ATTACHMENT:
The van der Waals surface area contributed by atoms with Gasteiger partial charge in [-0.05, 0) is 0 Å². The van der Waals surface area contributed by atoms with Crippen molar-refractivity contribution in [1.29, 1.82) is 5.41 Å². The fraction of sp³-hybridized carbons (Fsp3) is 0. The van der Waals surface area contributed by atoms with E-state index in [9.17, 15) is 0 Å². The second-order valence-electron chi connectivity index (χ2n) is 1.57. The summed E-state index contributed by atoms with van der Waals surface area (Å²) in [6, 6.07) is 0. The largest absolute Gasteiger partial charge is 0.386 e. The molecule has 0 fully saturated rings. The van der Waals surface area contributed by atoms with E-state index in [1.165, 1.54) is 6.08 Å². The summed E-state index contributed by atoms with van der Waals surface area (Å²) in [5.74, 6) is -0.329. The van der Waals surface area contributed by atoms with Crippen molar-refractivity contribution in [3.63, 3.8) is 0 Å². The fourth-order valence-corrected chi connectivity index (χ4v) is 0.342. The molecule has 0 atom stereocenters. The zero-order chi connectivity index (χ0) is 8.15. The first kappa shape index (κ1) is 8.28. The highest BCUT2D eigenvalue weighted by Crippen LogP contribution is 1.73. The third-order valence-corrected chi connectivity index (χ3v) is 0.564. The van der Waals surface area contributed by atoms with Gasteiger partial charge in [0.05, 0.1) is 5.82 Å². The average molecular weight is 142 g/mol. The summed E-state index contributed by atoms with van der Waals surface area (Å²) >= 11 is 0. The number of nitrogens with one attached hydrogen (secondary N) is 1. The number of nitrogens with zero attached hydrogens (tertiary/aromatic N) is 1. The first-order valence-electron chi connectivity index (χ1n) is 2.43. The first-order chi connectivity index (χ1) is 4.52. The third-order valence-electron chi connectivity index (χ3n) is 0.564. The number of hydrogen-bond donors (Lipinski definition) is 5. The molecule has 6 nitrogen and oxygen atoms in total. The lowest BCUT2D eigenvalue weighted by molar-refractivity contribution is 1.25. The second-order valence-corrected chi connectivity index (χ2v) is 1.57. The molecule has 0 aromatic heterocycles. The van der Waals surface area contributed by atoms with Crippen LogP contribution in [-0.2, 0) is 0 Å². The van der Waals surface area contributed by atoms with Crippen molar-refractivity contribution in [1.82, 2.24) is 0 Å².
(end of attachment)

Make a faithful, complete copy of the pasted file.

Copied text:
The van der Waals surface area contributed by atoms with Gasteiger partial charge in [-0.05, 0) is 0 Å². The van der Waals surface area contributed by atoms with Crippen molar-refractivity contribution in [1.29, 1.82) is 5.41 Å². The fraction of sp³-hybridized carbons (Fsp3) is 0. The van der Waals surface area contributed by atoms with E-state index in [9.17, 15) is 0 Å². The second-order valence-electron chi connectivity index (χ2n) is 1.57. The summed E-state index contributed by atoms with van der Waals surface area (Å²) in [6, 6.07) is 0. The largest absolute Gasteiger partial charge is 0.386 e. The molecule has 0 fully saturated rings. The van der Waals surface area contributed by atoms with E-state index in [1.165, 1.54) is 6.08 Å². The summed E-state index contributed by atoms with van der Waals surface area (Å²) in [5.74, 6) is -0.329. The van der Waals surface area contributed by atoms with Crippen molar-refractivity contribution in [3.63, 3.8) is 0 Å². The fourth-order valence-corrected chi connectivity index (χ4v) is 0.342. The molecule has 0 atom stereocenters. The zero-order chi connectivity index (χ0) is 8.15. The first kappa shape index (κ1) is 8.28. The highest BCUT2D eigenvalue weighted by Crippen LogP contribution is 1.73. The third-order valence-corrected chi connectivity index (χ3v) is 0.564. The van der Waals surface area contributed by atoms with Gasteiger partial charge in [0.05, 0.1) is 5.82 Å². The average molecular weight is 142 g/mol. The summed E-state index contributed by atoms with van der Waals surface area (Å²) >= 11 is 0. The number of nitrogens with one attached hydrogen (secondary N) is 1. The number of nitrogens with zero attached hydrogens (tertiary/aromatic N) is 1. The first-order valence-electron chi connectivity index (χ1n) is 2.43. The first-order chi connectivity index (χ1) is 4.52. The third-order valence-electron chi connectivity index (χ3n) is 0.564. The number of hydrogen-bond donors (Lipinski definition) is 5. The molecule has 6 nitrogen and oxygen atoms in total. The lowest BCUT2D eigenvalue weighted by molar-refractivity contribution is 1.25. The second-order valence-corrected chi connectivity index (χ2v) is 1.57. The molecule has 0 aromatic heterocycles. The van der Waals surface area contributed by atoms with Crippen LogP contribution in [-0.2, 0) is 0 Å². The van der Waals surface area contributed by atoms with Crippen molar-refractivity contribution in [1.82, 2.24) is 0 Å².